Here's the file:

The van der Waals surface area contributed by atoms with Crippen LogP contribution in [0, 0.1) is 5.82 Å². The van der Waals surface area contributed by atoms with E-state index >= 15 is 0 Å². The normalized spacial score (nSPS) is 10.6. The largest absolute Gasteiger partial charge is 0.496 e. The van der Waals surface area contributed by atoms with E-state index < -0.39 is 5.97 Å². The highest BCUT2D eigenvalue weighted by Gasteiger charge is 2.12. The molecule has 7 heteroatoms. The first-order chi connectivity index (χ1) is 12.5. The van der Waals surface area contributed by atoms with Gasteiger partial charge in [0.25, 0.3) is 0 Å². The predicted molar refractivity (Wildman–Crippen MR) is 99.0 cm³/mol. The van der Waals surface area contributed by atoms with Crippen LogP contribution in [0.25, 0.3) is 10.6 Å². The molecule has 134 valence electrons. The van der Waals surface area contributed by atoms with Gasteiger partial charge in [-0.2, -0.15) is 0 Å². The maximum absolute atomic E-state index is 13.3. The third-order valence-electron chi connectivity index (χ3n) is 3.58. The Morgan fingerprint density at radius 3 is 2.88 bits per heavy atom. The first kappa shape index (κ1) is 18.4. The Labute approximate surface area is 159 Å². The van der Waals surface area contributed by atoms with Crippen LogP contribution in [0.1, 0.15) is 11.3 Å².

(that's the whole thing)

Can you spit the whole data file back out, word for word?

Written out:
The van der Waals surface area contributed by atoms with Crippen LogP contribution in [0, 0.1) is 5.82 Å². The van der Waals surface area contributed by atoms with E-state index >= 15 is 0 Å². The normalized spacial score (nSPS) is 10.6. The largest absolute Gasteiger partial charge is 0.496 e. The van der Waals surface area contributed by atoms with E-state index < -0.39 is 5.97 Å². The highest BCUT2D eigenvalue weighted by Gasteiger charge is 2.12. The molecule has 7 heteroatoms. The first-order chi connectivity index (χ1) is 12.5. The van der Waals surface area contributed by atoms with Gasteiger partial charge in [0.25, 0.3) is 0 Å². The predicted molar refractivity (Wildman–Crippen MR) is 99.0 cm³/mol. The van der Waals surface area contributed by atoms with Crippen LogP contribution in [0.25, 0.3) is 10.6 Å². The molecule has 134 valence electrons. The van der Waals surface area contributed by atoms with Gasteiger partial charge in [-0.2, -0.15) is 0 Å². The maximum absolute atomic E-state index is 13.3. The third-order valence-electron chi connectivity index (χ3n) is 3.58. The Morgan fingerprint density at radius 3 is 2.88 bits per heavy atom. The first kappa shape index (κ1) is 18.4. The Labute approximate surface area is 159 Å². The van der Waals surface area contributed by atoms with Crippen LogP contribution in [0.1, 0.15) is 11.3 Å².